Fake claims cause range anxiety? We compare sales techniques

Range anxiety shouldn't be a thing

When buying an electric bike one of the first questions customers ask us is "How far will it go?"

This should be an easy question to answer honestly and informatively, however, we've noticed a real hotch-potch of obfuscation and caveats amongst the industry as a whole that could almost seem designed to promote confusion and, ultimately, anxiety that any customer should never have to experience.  Buying an ebike should be filled with pleasure and joy - a confident purchase without guesses or doubts.  So with that ambition, we try to un-pick manufacturer claims to reveal how best to compare electric bike range claims.


Man riding Neomouv Adonis 2 on bridge

Factors affecting bike range

There are so many factors that can affect the assisted range of an ebike that it’s very tempting to say “How long is a piece of string!”

Here are just some of the things that will reduce range...

  • Cold weather
  • Low tyre pressure
  • Stopping and starting during the journey
  • Hills
  • Headwinds
  • Rider weight and additional loads
  • Bike weight
  • Not using gears correctly
  • Suspension forks
  • Poor maintenance
  • Bad road surfaces

Measurables are much more meaningful

Claims made by manufacturers vary wildly; as it’s a major deciding factor in choosing an ebike the temptation is for claims to be highly "optimistic". This has given rise to the popularity of the “up to” caveat in describing what distance the assistance will take you.  Using the term "Up to" is a powerful legal convenience often now used to state the ridiculous!

At Juicy we have always encouraged potential customers to base their comparison research on battery capacity rather than rely on manufacturer claims regarding distance. Battery capacity is a measurable quantity, described in either Amp Hours (AH) or Watt-Hours (WH); the higher the number, the further you’ll go.

Simply, a 13AH / 470WH battery will take you further than a 10.5AH / 380WH battery.

Differences between rider sensing systems

There are essentially two methods for sensing how much power an ebike should provide the rider: torque and cadence systems. Torque-sensing measures rider effort whilst cadence reacts to pedal movement, providing power regardless of effort.

Torque sensor systems can make battery use more efficient, but they do this by delivering less power when you work less and more when you work harder, making it easier to conserve power through greater rider effort. So, if the bike has a torque sensor rather than a cadence sensor, you should go further, but you’ll work a little harder.  If you enjoy a work out try a torque sensor.  More casual riders may well prefer the less effort required of a cadence system.

Power consumption

Less easy to numerically compare are claims made about motor power.  Everyone can read and compare the consumption in watts of a motor, or compare the figures given for torque output measured in Newton Metres (NM).  But few of us are able to do more than experience the difference. Here we rely on the honesty of the figures given us; the honesty of the manufacturer's pronouncement.  There IS a legal limit to the output of any motor type and this is measured in Watts, which in general is 250W "mean output" for our popular category of ebike.  However, this is so loosely interpreted that it is, fortunately, quite easy to experience the difference between the most powerful 250W motors and those that aren't nearly up to the job.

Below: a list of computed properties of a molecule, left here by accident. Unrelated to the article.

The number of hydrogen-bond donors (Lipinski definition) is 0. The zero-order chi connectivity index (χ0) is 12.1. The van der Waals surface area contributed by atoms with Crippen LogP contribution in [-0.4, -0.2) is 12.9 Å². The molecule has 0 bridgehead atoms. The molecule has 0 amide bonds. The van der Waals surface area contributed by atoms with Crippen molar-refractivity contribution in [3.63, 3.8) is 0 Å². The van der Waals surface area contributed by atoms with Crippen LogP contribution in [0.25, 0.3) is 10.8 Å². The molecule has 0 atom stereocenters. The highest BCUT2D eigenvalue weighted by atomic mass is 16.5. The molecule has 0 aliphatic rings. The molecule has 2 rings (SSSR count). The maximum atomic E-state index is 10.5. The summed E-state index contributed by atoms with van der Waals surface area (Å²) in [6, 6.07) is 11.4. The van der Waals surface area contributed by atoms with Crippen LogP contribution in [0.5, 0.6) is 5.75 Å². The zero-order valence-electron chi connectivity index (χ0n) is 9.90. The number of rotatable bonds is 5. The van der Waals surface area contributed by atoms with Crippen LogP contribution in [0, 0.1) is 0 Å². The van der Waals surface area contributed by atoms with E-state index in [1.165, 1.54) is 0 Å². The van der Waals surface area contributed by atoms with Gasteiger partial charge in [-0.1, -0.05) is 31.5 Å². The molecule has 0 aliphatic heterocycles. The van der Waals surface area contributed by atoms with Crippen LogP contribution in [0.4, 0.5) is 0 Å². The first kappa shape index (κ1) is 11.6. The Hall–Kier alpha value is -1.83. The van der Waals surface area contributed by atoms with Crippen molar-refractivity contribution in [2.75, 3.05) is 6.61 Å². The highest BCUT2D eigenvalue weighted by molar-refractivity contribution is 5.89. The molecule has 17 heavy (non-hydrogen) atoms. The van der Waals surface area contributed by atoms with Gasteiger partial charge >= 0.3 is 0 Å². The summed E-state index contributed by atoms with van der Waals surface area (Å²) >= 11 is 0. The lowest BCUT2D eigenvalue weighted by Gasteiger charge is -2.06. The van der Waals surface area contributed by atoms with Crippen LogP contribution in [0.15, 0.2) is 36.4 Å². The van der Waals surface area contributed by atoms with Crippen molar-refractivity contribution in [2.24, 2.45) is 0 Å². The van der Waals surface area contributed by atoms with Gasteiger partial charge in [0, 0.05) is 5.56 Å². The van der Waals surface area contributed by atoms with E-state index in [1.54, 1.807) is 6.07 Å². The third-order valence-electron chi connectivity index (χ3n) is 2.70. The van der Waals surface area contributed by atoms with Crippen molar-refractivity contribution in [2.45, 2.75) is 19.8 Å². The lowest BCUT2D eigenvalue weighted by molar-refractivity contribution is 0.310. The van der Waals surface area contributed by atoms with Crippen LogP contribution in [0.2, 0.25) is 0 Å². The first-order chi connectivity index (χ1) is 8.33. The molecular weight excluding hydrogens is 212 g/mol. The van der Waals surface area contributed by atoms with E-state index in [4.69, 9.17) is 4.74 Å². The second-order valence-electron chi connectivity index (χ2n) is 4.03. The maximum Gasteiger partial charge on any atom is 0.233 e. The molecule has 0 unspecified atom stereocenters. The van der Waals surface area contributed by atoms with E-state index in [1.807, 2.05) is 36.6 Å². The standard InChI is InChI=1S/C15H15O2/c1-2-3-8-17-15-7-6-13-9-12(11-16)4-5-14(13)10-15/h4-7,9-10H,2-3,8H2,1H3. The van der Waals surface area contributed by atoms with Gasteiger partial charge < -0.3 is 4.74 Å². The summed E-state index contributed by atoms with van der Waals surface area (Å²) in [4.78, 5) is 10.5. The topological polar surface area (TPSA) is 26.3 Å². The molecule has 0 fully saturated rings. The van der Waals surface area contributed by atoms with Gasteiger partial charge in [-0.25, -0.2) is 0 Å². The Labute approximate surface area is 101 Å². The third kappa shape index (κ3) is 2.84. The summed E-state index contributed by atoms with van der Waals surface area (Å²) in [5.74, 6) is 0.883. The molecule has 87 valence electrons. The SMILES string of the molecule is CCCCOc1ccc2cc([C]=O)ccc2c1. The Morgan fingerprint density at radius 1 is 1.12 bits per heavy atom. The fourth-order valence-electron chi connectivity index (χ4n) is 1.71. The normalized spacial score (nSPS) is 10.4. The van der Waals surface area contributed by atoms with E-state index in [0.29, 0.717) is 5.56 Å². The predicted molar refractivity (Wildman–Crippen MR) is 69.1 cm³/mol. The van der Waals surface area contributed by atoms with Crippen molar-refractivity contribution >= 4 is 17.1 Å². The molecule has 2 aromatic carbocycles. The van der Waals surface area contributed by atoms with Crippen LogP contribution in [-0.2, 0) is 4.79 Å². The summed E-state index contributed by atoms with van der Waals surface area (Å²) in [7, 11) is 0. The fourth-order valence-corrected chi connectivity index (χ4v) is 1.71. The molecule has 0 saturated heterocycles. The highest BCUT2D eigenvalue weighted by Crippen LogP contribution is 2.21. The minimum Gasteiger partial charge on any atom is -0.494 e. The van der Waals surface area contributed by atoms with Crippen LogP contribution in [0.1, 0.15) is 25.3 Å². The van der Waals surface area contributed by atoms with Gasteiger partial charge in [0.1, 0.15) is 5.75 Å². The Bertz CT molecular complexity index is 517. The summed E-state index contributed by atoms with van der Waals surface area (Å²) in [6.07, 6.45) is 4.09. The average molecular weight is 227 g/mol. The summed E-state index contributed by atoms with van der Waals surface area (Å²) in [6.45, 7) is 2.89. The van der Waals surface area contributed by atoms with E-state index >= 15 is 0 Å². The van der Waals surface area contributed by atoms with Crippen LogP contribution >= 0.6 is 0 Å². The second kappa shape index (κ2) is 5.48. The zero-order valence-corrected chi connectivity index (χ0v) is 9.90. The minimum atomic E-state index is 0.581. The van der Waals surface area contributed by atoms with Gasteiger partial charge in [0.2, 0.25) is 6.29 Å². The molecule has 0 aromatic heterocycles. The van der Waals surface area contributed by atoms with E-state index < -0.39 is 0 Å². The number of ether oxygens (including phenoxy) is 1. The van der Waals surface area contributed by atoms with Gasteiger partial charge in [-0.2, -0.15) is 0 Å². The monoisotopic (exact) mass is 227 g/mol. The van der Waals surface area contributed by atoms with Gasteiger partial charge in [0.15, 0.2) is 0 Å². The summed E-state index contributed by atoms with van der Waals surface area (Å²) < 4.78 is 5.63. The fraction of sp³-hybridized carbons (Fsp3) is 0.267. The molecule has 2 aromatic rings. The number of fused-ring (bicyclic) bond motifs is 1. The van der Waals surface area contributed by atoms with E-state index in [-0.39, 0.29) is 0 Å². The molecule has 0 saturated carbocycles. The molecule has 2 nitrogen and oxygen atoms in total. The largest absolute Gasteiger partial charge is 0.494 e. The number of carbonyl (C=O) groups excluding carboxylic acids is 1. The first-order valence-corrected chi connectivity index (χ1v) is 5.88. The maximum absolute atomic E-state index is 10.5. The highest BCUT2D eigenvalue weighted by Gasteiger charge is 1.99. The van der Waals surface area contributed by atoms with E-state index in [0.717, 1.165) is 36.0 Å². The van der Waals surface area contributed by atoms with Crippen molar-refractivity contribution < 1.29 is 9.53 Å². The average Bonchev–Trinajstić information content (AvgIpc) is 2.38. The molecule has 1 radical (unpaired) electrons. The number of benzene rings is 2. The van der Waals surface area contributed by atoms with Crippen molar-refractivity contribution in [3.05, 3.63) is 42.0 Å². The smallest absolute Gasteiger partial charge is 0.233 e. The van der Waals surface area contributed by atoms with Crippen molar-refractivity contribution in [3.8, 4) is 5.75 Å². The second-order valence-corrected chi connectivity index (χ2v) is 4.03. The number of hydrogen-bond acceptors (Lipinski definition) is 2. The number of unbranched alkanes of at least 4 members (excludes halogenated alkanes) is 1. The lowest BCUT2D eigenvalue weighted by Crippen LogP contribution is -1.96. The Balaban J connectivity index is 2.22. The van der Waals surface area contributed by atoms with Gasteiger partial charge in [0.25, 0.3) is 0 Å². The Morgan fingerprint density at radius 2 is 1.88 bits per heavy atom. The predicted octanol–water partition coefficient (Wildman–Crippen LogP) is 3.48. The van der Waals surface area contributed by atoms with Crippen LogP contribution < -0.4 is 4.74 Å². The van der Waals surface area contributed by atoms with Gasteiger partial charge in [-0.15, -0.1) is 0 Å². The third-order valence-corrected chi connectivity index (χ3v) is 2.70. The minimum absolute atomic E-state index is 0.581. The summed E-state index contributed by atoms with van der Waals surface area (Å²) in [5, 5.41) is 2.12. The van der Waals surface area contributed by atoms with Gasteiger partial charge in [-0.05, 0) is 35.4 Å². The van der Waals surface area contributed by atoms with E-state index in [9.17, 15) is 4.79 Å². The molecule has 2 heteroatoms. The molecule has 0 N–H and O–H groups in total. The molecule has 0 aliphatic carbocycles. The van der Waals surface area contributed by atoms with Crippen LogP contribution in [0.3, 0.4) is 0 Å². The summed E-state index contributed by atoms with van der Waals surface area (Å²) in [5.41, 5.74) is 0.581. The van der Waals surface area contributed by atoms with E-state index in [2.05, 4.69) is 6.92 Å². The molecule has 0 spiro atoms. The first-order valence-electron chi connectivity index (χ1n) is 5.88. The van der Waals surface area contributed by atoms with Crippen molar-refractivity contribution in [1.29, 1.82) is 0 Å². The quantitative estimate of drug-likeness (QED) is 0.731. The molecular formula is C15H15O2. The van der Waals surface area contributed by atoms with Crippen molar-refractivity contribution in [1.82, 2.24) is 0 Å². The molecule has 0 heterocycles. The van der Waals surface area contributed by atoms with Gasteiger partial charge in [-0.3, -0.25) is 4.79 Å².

How to compare? Just give them a ride!  Doing so may even reveal a bike that is scarily too powerful and not for you at all, and which is also likely to consume the available battery capacity far too soon.

Regardless, for paper comparison, we have to assume that all manufacturers of any note are using up all of the 250 available watts under the law.

Quantifiable Joy

With the growth of conventional bike manufacturers coming into the ebike market, the information provided to purchasers can sometimes be vague, or even missing entirely. All electric bikes provide joy, but if you can’t find the numbers you'll never be able to buy with any confidence i.e. "measure your pleasure". Having decided to invest in an electric bike it’s helpful to at least know the basics of the electrical spec.

When test riding Juicy, so many cycling journalists exceeded our own stated range estimates

We’d hate to see customers dismiss our bikes without trying them because they don’t see extravagant “up to” claims on our website and in our leaflets.

At Juicy, we have always aimed to describe what a bike WILL achieve in medium assist with an "average" rider, but as the market has grown, we've noticed the typical rider getting younger and fitter, turning to e-bikes for convenience and fun rather than through necessity. Younger, fitter riders are recognising the benefits of e-bikes and our "average" customer is changing. Perhaps it’s time we changed with them, but for now, we present range as a given for all, rather than rely on small-print caveats.

A dilemma for Juicy

Do we continue to only show a realistic mid-range figure?

Do we join those who show what the very fittest riders would achieve in the best conditions?

Or do we follow those brands who simply leave it to your imagination?